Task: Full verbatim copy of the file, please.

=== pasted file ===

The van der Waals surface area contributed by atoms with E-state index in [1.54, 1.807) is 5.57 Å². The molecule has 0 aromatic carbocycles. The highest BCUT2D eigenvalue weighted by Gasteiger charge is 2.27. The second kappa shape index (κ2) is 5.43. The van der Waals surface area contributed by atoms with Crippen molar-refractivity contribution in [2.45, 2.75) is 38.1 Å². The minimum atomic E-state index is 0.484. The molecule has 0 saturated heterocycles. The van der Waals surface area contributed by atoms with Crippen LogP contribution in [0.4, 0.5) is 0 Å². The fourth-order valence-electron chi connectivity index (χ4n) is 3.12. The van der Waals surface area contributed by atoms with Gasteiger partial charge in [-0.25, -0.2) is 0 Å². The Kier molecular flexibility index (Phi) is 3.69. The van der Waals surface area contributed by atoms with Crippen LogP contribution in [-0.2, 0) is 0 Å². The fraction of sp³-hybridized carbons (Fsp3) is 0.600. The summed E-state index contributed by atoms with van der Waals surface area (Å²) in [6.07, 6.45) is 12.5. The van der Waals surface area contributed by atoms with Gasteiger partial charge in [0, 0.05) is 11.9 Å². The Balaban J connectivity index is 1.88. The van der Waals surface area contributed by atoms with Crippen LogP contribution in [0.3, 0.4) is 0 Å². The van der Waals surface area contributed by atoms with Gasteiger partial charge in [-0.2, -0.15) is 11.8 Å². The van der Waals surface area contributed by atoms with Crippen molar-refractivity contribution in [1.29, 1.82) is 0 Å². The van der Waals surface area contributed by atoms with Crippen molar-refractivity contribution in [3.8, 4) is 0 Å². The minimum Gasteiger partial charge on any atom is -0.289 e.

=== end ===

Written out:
The van der Waals surface area contributed by atoms with E-state index in [1.54, 1.807) is 5.57 Å². The molecule has 0 aromatic carbocycles. The highest BCUT2D eigenvalue weighted by Gasteiger charge is 2.27. The second kappa shape index (κ2) is 5.43. The van der Waals surface area contributed by atoms with Crippen molar-refractivity contribution in [2.45, 2.75) is 38.1 Å². The minimum atomic E-state index is 0.484. The molecule has 0 saturated heterocycles. The van der Waals surface area contributed by atoms with Crippen LogP contribution in [0.4, 0.5) is 0 Å². The fourth-order valence-electron chi connectivity index (χ4n) is 3.12. The van der Waals surface area contributed by atoms with Gasteiger partial charge in [-0.25, -0.2) is 0 Å². The Kier molecular flexibility index (Phi) is 3.69. The van der Waals surface area contributed by atoms with Crippen LogP contribution in [-0.2, 0) is 0 Å². The fraction of sp³-hybridized carbons (Fsp3) is 0.600. The summed E-state index contributed by atoms with van der Waals surface area (Å²) in [6.07, 6.45) is 12.5. The van der Waals surface area contributed by atoms with Gasteiger partial charge in [0, 0.05) is 11.9 Å². The Balaban J connectivity index is 1.88. The van der Waals surface area contributed by atoms with Crippen LogP contribution in [0.3, 0.4) is 0 Å². The van der Waals surface area contributed by atoms with Gasteiger partial charge in [-0.2, -0.15) is 11.8 Å². The van der Waals surface area contributed by atoms with Crippen molar-refractivity contribution in [1.29, 1.82) is 0 Å². The van der Waals surface area contributed by atoms with Crippen molar-refractivity contribution in [3.8, 4) is 0 Å². The minimum Gasteiger partial charge on any atom is -0.289 e.